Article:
Saturday, January 25, 2014

Transportation safety board recommends tougher standards for shipping crude oil by rail

On Thursday the National Transportation Safety Board said "that transportation regulators should work with railroads to reroute oil trains and should ensure that railroads have plans in place to handle 'worst-case' accidents or spills. It also called for new testing practices for oil being shipped by rail, in the wake of several serious accidents recently in which crude oil exploded after trains derailed," Besty Morris, Paul Vieria and Laura Stevens report for The Wall Street Journal. More crude oil was spilled in U.S. railway accidents in 2013 than in the previous 37 years. The Association of American Railroads urged U.S. regulators in November to require retrofits and upgrades for nearly 100,000 cars.

In 2008, about 9,500 carloads of crude oil traveled by rail, but the number surged to 400,000 last year, Clifford Krauss and Jad Mouawad report for The New York Times. Domestic oil production is also on the rise, at 7.5 million barrels a day in 2013, an increase of 50 percent in the last five years. Deborah Hersman, chairwoman of the NTSB, told the Times, “This is an industry that has developed overnight, and they have been playing catch-up with the infrastructure. A lot of what we’ve seen could have been a lot worse.” (Read more)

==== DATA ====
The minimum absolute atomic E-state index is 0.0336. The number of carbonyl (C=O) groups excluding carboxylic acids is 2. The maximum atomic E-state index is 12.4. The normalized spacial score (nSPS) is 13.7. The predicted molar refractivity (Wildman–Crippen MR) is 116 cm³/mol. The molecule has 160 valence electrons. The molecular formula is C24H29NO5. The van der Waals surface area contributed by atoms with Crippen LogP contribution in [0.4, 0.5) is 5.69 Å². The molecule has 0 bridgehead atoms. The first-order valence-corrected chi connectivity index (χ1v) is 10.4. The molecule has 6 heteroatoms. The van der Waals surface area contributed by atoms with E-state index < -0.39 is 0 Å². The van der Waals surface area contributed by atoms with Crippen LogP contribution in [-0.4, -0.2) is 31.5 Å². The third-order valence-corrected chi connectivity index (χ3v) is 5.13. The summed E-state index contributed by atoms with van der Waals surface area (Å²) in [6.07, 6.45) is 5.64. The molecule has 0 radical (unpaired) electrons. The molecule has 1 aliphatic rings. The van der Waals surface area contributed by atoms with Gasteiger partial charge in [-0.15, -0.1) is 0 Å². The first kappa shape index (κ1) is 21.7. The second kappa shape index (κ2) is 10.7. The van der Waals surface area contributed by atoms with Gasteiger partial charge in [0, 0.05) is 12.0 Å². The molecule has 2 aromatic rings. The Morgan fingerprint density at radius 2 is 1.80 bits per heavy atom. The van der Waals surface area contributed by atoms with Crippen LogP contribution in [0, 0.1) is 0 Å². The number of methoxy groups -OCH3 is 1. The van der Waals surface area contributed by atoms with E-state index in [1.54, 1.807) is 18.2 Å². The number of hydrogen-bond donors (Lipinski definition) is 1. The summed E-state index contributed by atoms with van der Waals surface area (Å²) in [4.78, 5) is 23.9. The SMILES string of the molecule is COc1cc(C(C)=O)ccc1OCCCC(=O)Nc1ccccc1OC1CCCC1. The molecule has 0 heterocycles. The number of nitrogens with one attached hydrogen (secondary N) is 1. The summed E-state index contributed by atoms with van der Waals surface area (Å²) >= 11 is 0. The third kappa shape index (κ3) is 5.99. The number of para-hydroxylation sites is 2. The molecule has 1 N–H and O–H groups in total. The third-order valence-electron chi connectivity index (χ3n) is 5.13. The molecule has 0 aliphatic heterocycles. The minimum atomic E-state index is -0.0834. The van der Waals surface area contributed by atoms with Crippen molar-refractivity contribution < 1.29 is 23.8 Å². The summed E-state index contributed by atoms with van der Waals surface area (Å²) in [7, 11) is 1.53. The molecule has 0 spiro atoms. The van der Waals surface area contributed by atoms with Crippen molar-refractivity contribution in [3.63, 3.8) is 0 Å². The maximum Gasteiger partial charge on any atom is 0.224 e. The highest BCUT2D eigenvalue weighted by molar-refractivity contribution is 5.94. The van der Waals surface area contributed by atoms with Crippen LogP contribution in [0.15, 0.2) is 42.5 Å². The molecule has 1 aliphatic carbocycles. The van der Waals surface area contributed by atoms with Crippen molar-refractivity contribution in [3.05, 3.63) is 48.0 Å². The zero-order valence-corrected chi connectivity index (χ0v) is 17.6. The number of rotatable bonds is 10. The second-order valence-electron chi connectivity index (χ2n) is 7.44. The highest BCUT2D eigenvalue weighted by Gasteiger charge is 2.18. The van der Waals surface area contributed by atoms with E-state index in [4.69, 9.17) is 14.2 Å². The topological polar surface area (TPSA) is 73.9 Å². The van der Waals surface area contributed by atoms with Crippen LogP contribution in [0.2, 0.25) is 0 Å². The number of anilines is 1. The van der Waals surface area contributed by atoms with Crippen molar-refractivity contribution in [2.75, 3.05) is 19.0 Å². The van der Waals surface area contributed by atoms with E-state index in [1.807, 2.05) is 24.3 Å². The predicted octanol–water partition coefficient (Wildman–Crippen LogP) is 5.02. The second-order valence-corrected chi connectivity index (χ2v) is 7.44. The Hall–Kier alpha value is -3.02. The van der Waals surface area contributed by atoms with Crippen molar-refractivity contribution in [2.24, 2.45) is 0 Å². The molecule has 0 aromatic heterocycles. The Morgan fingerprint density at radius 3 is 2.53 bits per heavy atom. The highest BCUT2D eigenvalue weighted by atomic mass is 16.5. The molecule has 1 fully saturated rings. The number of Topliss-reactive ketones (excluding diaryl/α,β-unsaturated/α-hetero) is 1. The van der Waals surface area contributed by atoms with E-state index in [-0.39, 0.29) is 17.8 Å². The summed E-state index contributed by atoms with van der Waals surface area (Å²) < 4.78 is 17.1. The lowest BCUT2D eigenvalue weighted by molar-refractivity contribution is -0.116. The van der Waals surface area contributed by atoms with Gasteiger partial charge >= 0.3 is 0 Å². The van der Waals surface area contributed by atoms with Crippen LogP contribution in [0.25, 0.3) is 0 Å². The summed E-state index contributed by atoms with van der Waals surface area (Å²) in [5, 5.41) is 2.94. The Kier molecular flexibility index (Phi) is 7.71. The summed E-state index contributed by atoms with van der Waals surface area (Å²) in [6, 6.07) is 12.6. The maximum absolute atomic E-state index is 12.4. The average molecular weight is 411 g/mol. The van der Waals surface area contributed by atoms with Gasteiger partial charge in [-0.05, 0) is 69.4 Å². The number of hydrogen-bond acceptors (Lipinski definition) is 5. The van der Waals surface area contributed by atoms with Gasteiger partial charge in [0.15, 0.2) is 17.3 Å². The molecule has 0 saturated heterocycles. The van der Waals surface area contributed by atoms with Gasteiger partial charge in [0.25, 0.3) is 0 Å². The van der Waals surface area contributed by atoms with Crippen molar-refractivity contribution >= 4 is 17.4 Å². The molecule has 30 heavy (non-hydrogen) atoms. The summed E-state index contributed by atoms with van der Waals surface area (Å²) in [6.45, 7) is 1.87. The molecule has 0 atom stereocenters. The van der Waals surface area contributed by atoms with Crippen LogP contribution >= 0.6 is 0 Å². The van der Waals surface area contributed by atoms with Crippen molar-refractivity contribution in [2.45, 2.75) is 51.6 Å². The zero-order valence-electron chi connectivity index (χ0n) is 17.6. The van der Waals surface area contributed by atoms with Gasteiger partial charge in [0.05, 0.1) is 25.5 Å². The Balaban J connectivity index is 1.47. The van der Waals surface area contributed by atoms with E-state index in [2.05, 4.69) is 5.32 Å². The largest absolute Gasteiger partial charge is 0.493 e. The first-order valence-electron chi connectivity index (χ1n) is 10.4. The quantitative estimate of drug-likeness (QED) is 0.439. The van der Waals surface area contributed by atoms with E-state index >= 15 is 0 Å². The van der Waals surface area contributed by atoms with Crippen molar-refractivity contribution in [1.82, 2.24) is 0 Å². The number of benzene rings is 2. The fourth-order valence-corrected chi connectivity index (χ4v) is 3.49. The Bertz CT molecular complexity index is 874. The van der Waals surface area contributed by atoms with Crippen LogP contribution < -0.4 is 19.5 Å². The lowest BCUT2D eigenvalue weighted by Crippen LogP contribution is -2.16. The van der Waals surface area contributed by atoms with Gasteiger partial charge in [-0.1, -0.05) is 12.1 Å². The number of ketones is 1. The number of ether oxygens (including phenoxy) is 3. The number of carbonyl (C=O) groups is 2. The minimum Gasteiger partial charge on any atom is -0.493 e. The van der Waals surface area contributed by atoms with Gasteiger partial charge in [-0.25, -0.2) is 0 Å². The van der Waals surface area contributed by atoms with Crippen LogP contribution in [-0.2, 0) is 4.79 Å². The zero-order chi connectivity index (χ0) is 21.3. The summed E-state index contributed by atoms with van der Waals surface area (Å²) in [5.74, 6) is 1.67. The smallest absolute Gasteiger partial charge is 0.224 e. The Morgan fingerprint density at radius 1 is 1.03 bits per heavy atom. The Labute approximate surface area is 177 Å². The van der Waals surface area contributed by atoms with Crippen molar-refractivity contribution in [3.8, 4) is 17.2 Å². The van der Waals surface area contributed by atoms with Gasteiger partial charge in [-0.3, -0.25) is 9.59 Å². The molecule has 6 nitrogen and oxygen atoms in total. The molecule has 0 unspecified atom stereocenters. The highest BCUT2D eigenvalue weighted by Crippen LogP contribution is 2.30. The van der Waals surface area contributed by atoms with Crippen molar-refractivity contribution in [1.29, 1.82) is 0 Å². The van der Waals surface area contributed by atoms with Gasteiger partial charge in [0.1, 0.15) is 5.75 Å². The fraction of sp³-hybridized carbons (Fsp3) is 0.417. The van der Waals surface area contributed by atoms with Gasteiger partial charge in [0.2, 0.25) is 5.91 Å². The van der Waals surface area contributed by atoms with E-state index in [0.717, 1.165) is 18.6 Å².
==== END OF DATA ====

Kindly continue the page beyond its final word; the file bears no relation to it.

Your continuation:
The NTSB, which can't enforce its recommendations, said "they stem from findings of the investigation into the July derailment of a crude-oil train that destroyed much of Lac-M├ęgantic, Quebec, and killed 47 people," the Journal reports. Canada's Transportation Safety Board has issued a similar set of safety recommendations.

The NTSB called on the Pipeline and Hazardous Materials Safety Administration "to require shippers not only to test but to document the physical and chemical characteristics of their hazardous shipments. Currently, it said, shippers don't have to keep records of testing," the Journal reports. "It said shippers aren't required to provide documentation of how they determined the classification." (Read more)

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